Topic: Stories Photographs Tell

 

Debora Hunter, educated at Northwestern University and Rhode Island School of Design, arrived in Dallas in 1976 to teach photography in the Division of Art at SMU. She retired three years ago after teaching forty years. Her lens-based art has been exhibited nationally at the Art Institute of Chicago, Museum of Modern Art, Hirshhorn Museum, New Mexico History Museum and locally at the Dallas Museum of Art, Amon Carter Museum, Liliana Bloch, SP/Gallery and Texas Tech University. Her work can been seen at www.deborahunter.com

 

Debora will be speaking about the Stories Photographs Tell. What makes a photograph significant, either culturally or personally? What images continue to stick in our mind and hearts? What do they have in common? Are they iconic photographs like Dorothea Lange’s 1936 “Migrant Mother,” or maybe a family photograph of a grandfather as a young man? Let’s explore how photographic meaning is created. Tablemates are invited to share examples on their phone of photographs that hold special importance for them. 

Shira Lander, Senior Lecturer and Director of Jewish Studies, SMU

Topic: Holy Land or Land of the Holy?: The Significance of Jerusalem to Jews, Christians and Muslims

 

Dr. Shira L. Lander (B.A., Yale University, M.H.L., Hebrew Union College-Jewish Institute of Religion, Ph.D., University of Pennsylvania) is Professor of Practice and Director of Jewish Studies specializing in late antique Judaism and Christianity. Her book, Ritual Spaces and Religious Rivalries in Late Roman North Africa (Cambridge, 2016), explores why religious groups competed over and destroyed sites considered holy. Lander previously was the Anna Smith Fine Senior Lecturer of Jewish Studies at Rice University, where she taught in the departments of Religious Studies and History. Before moving to Texas, she taught at the University of Maryland at Baltimore County, St. Mary's Seminary and University, Johns Hopkins University, the University of Delaware, and Princeton University. Her areas of interest include Jewish-Christian relations, sacred space, martyrdom, religious violence, and material culture. Her current research project explores images of synagogues in medieval manuscripts.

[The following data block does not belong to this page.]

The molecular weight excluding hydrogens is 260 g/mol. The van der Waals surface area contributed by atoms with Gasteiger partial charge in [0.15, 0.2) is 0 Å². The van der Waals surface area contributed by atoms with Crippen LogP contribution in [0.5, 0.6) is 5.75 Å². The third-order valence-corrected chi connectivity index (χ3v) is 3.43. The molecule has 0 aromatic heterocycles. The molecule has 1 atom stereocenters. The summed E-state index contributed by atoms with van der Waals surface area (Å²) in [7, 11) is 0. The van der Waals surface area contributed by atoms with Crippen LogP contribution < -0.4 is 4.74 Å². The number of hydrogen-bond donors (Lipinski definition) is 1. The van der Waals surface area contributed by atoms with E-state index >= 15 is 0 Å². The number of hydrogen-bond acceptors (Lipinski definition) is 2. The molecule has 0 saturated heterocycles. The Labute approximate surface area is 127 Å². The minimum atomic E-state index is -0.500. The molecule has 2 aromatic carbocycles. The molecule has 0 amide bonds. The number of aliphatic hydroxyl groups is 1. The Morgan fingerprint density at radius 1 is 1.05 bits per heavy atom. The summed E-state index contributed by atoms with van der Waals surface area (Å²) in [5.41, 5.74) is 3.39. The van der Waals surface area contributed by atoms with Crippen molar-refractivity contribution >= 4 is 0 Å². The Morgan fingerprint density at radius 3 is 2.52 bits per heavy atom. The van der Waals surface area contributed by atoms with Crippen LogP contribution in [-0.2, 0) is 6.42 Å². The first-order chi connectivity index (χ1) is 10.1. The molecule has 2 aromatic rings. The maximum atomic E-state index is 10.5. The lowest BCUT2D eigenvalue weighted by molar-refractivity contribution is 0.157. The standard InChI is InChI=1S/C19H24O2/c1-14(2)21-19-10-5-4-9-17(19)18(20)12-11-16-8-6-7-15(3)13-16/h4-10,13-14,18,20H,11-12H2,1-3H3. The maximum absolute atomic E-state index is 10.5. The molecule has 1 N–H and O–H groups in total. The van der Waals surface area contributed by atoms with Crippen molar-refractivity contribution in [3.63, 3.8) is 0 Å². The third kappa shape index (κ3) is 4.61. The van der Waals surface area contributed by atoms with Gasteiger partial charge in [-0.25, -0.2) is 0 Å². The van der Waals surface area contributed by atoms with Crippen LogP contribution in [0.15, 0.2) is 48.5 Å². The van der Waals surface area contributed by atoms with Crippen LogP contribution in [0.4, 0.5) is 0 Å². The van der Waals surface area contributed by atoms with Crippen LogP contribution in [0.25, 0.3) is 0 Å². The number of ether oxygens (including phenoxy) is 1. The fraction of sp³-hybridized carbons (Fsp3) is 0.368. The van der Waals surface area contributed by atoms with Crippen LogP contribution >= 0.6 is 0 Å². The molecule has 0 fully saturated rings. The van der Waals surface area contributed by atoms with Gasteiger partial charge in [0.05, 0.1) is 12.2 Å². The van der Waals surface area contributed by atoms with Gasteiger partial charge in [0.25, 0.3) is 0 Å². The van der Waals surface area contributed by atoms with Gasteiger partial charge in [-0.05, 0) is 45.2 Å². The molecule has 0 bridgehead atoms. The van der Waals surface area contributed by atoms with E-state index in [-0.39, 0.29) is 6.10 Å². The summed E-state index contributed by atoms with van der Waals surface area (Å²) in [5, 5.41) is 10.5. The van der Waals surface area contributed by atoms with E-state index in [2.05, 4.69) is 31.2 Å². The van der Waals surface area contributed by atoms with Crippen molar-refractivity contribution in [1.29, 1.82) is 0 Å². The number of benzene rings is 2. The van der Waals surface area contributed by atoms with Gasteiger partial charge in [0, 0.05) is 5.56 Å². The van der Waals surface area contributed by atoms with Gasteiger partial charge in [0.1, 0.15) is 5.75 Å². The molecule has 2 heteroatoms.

Russell Martin, Director, DeGolyer Library, SMU

Topic: Westward, Ho! Collecting the American West

 

The DeGolyer Library has one of the country’s finest collections of Western Americana. Russell Martin, the director, will trace the collection’s history and development, describe some of its many treasures (and surprises), and outline its usefulness for teaching, research, and historical understanding. He’ll also place the DeGolyer in the context of other collections devoted to the American West. Dr. Martin has been at the helm of the DeGolyer since 2001. Prior to returning to his roots in Texas, he held several positions at the American Antiquarian Society in Worcester, Massachusetts, which, believe it or not, also has a very strong collection on the American West.

David Meltzer, Henderson-Morrison Professor of Prehistory, Department of Anthropology, SMU

Topic: Archaeology, Ancient DNA and the Ice Age Peopling of the Americas

 

David J. Meltzer is the Henderson-Morrison Professor of Prehistory in the Department of Anthropology at SMU, and an Affiliate Professor at the Centre for GeoGenetics at the University of Copenhagen, Denmark. His research focuses on the origins, antiquity, and adaptations of the very first Americans – the hunter-gatherers who colonized North America at the end of the Ice Age. His publications include a dozen books and nearly 190 articles. He’s been elected a Fellow of the American Association for the Advancement of Science (1998), a member of the National Academy of Sciences (2009), The Academy of Medicine, Engineering and Science of Texas (2009), and a Fellow of the American Academy of Arts and Sciences (2013).

 

His table talk will be on Archaeology, ancient DNA, and the Ice Age peopling of the Americas, and the sea change that’s come about in just the last decade in our understanding of who the first Americans were, where they came from, when and how they made their way to what was then a truly new world, and how these bygone Siberian hunter-gatherers met the challenges of adapting to a vast, utterly unknown, partly ice-shrouded and ecologically diverse landscape. It’s a sea change that’s directly resulted from a raft of newly-discovered (but old!) archaeological sites, and findings about human population history and past environments that have emerged thanks to revolutionary advances in the extraction of DNA from ancient bones, teeth and even sediments.

Pamela Nelson, Artist

Topic: Life/Art/ Dining/Hospitality